The problem with Chicago is …
Nope, that’s not right. “The problem” suggests there’s just one, when of course there are many.
Many, many problems.
Among the problems facing Chicago…
How you finish that sentence depends on who you are.
I’m tempted to say that, among all our pressing problems, from schools to cops to pensions to crime to infrastructure, “You just can’t get to O’Hare fast enough” qualifies for the list only if followed by “said no one ever.”
I go to O’Hare often, for work or pleasure. Usually, I admit, leaving early from the leafy suburban paradise, which means American Taxi does the deed for $31 plus tip.
But if I’m downtown, catching an afternoon flight, I jump on the Blue line, pay $2.50. It lets me off inside O’Hare. Can’t do better than that.
Yes, it takes 40 minutes of my super-valuable time. Yet never did I — or, I would wager, anybody — ever think: “If only some South African billionaire would show up and offer to dig an underground tunnel to speed me to the airport at 100 miles per hour. That would shave half an hour off the trip.”
No matter. Elon Musk has a new company — The Boring Company, a delightful name. And, out of the goodness of his heart, Musk is offering to spend $1 billion of his own money — well, of somebody’s money — to put in the system, which will charge between $20 and $25 for the silent trip in a jumbo subterranean Tesla.
Split the difference and say $22.50, or $20 more than the “L.” Doing the math — which Tesla’s investors have been doing more vigorously lately, now that the blush is going off the plans of the visionary businessman — those heading to the airport on the “L” instead of Musk’s system would effectively be paid $40 an hour to check their iPhone on a train as opposed to doing so while sitting at Terminal 3. A pretty good deal for most people.
In my 30 years at the Sun-Times I’ve seen my share of lofty schemes: circulator trams and monorails and floating island airports. They never happen for the simple reason that announcing grand plans is easy while achieving them is hard.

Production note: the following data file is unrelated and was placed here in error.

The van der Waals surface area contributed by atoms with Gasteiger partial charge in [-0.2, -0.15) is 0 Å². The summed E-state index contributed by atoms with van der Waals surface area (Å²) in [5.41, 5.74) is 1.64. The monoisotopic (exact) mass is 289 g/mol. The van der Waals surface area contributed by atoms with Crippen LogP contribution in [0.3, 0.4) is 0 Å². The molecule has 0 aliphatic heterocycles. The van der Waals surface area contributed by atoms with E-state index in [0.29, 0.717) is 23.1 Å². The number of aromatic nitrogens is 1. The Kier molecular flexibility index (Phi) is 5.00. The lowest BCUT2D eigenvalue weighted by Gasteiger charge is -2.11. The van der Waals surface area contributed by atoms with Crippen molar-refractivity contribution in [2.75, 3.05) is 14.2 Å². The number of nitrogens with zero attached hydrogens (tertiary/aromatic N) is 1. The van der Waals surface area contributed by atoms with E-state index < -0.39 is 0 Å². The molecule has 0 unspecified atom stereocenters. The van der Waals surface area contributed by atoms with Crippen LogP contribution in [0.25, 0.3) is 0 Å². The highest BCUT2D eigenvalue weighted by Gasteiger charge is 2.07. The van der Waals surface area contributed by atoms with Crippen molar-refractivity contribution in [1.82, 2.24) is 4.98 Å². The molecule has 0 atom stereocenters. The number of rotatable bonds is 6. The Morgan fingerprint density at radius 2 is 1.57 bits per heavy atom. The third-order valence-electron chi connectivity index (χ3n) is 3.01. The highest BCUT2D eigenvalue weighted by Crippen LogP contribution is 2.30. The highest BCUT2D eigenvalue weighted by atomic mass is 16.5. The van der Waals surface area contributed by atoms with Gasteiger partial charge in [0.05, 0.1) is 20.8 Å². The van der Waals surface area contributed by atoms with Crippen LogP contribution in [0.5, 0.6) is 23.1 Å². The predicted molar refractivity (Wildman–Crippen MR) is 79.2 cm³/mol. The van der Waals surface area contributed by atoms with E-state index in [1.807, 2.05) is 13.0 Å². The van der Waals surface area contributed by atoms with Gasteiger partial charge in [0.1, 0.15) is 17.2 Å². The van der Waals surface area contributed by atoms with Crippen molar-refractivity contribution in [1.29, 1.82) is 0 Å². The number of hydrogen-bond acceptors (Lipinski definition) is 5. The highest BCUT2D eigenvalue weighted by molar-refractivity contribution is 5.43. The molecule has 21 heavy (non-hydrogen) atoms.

And nothing makes my hand shoot to my wallet faster than the phrase “at no cost to taxpayers.”
Which is not what Rahm said regarding his new Busy Rich Folks Underground Express to O’Hare. His phrase was “zero dollars from the public.” “At no cost to taxpayers” was Rich Daley talking about Millennium Park, which ended up setting back taxpayers about $100 million.
Not that I’m complaining. Gotta love that Bean. But still. How stupid does Rahm think we are?
Don’t answer that.
I should probably mention I know Elon’s brother, Kimbal. A tall, affable fellow, fond of farming, a bit goofy in that cowboy hat, but the rich have their quirks. I don’t think regard for him has skewed my judgment here, but you can be the judge.
The deputy mayor shrugged off the chance we’ll be left with a half-built tunnel.
“We already have such things under our city,” Robert Rivkin said.
Yeah, coal tunnels, abandoned, forgotten, then flooding back to view in 1992. A reminder that unexpected stuff happens: no-cost projects suddenly gobble public funds. Neophyte undercapitalized drilling companies blunder into unforeseen disasters. New modes of transportation ballyhooed by business, government and the trained seal media molder and are forgotten.
Such as? Such as my favorite Tribune headline: “PLAN N.Y.-CHICAGO AIR LINE.” Bannered across the page, Feb. 25, 1923.
A group of leading business “has definitely decided to start a dirigible air service between New York and Chicago.” The corporation was headed up by Marshall Field, William Wrigley and … wait for it … Franklin Delano Roosevelt.
Roosevelt was there for a reason. The former assistant secretary of the Navy was diligently working behind-the-scenes to snag valuable German airship patents seized during the war and access naval airship bases and facilities.
“Franklin Delano Roosevelt provided the political leverage to put together a deal that was on the face of it illegal and certainly a long way from the ‘public trust,'” Anthony C. Sutton wrote in “Wall Street and FDR.”
Not that I’m suggesting that whatever deal the city has struck with Elon Musk is either illegal or not being done purely for the public good. That’ll take years of investigative digging to determine.